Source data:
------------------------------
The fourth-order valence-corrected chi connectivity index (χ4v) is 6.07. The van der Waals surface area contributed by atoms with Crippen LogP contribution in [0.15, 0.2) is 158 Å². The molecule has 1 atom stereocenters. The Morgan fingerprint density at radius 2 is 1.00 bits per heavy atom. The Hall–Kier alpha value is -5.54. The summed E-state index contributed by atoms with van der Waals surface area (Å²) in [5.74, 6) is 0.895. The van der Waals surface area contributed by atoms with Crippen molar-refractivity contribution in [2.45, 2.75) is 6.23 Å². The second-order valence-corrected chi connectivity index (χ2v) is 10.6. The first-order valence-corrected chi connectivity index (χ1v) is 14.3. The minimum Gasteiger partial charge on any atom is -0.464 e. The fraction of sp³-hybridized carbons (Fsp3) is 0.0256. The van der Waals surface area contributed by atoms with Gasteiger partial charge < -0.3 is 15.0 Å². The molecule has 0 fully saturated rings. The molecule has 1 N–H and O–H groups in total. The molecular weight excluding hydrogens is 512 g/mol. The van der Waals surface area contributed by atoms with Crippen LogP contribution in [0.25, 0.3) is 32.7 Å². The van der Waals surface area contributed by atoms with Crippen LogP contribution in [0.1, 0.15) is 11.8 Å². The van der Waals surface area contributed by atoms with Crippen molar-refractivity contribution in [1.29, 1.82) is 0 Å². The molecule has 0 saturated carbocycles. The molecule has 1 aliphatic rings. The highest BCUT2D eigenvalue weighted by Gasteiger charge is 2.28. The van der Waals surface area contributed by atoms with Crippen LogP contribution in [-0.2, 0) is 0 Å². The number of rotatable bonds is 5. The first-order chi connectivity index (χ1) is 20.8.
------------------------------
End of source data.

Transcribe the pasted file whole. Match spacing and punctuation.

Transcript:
The fourth-order valence-corrected chi connectivity index (χ4v) is 6.07. The van der Waals surface area contributed by atoms with Crippen LogP contribution in [0.15, 0.2) is 158 Å². The molecule has 1 atom stereocenters. The Morgan fingerprint density at radius 2 is 1.00 bits per heavy atom. The Hall–Kier alpha value is -5.54. The summed E-state index contributed by atoms with van der Waals surface area (Å²) in [5.74, 6) is 0.895. The van der Waals surface area contributed by atoms with Crippen molar-refractivity contribution in [2.45, 2.75) is 6.23 Å². The second-order valence-corrected chi connectivity index (χ2v) is 10.6. The first-order valence-corrected chi connectivity index (χ1v) is 14.3. The minimum Gasteiger partial charge on any atom is -0.464 e. The fraction of sp³-hybridized carbons (Fsp3) is 0.0256. The van der Waals surface area contributed by atoms with Gasteiger partial charge < -0.3 is 15.0 Å². The molecule has 0 fully saturated rings. The molecule has 1 N–H and O–H groups in total. The molecular weight excluding hydrogens is 512 g/mol. The van der Waals surface area contributed by atoms with Crippen LogP contribution in [0.25, 0.3) is 32.7 Å². The van der Waals surface area contributed by atoms with Crippen LogP contribution in [0.1, 0.15) is 11.8 Å². The van der Waals surface area contributed by atoms with Crippen molar-refractivity contribution in [1.29, 1.82) is 0 Å². The molecule has 0 saturated carbocycles. The molecule has 1 aliphatic rings. The highest BCUT2D eigenvalue weighted by Gasteiger charge is 2.28. The van der Waals surface area contributed by atoms with Crippen LogP contribution in [-0.2, 0) is 0 Å². The number of rotatable bonds is 5. The first-order chi connectivity index (χ1) is 20.8.